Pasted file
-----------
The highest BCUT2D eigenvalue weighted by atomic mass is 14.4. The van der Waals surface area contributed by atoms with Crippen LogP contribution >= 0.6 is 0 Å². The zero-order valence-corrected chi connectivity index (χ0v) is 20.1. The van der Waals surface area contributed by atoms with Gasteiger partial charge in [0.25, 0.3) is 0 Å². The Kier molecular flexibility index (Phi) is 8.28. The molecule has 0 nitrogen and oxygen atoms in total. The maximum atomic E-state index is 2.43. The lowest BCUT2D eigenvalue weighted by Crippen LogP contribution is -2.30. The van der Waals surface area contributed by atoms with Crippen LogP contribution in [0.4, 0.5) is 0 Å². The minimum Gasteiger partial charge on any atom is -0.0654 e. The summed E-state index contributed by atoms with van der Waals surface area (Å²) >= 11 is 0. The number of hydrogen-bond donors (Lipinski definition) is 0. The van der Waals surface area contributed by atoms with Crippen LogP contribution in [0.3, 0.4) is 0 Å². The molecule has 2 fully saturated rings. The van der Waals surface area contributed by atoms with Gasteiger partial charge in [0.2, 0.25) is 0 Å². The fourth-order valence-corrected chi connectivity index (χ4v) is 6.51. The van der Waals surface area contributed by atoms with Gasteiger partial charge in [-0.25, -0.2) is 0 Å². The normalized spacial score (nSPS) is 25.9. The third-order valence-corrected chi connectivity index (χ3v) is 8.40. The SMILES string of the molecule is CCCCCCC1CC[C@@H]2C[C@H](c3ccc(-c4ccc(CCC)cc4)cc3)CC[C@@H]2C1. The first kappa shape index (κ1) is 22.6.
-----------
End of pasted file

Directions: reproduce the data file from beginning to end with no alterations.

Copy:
The highest BCUT2D eigenvalue weighted by atomic mass is 14.4. The van der Waals surface area contributed by atoms with Crippen LogP contribution >= 0.6 is 0 Å². The zero-order valence-corrected chi connectivity index (χ0v) is 20.1. The van der Waals surface area contributed by atoms with Gasteiger partial charge in [0.25, 0.3) is 0 Å². The Kier molecular flexibility index (Phi) is 8.28. The molecule has 0 nitrogen and oxygen atoms in total. The maximum atomic E-state index is 2.43. The lowest BCUT2D eigenvalue weighted by Crippen LogP contribution is -2.30. The van der Waals surface area contributed by atoms with Crippen LogP contribution in [0.4, 0.5) is 0 Å². The minimum Gasteiger partial charge on any atom is -0.0654 e. The summed E-state index contributed by atoms with van der Waals surface area (Å²) >= 11 is 0. The number of hydrogen-bond donors (Lipinski definition) is 0. The van der Waals surface area contributed by atoms with Crippen LogP contribution in [0.3, 0.4) is 0 Å². The molecule has 2 fully saturated rings. The van der Waals surface area contributed by atoms with Gasteiger partial charge in [0.2, 0.25) is 0 Å². The fourth-order valence-corrected chi connectivity index (χ4v) is 6.51. The van der Waals surface area contributed by atoms with Gasteiger partial charge in [-0.25, -0.2) is 0 Å². The normalized spacial score (nSPS) is 25.9. The third-order valence-corrected chi connectivity index (χ3v) is 8.40. The SMILES string of the molecule is CCCCCCC1CC[C@@H]2C[C@H](c3ccc(-c4ccc(CCC)cc4)cc3)CC[C@@H]2C1. The first kappa shape index (κ1) is 22.6.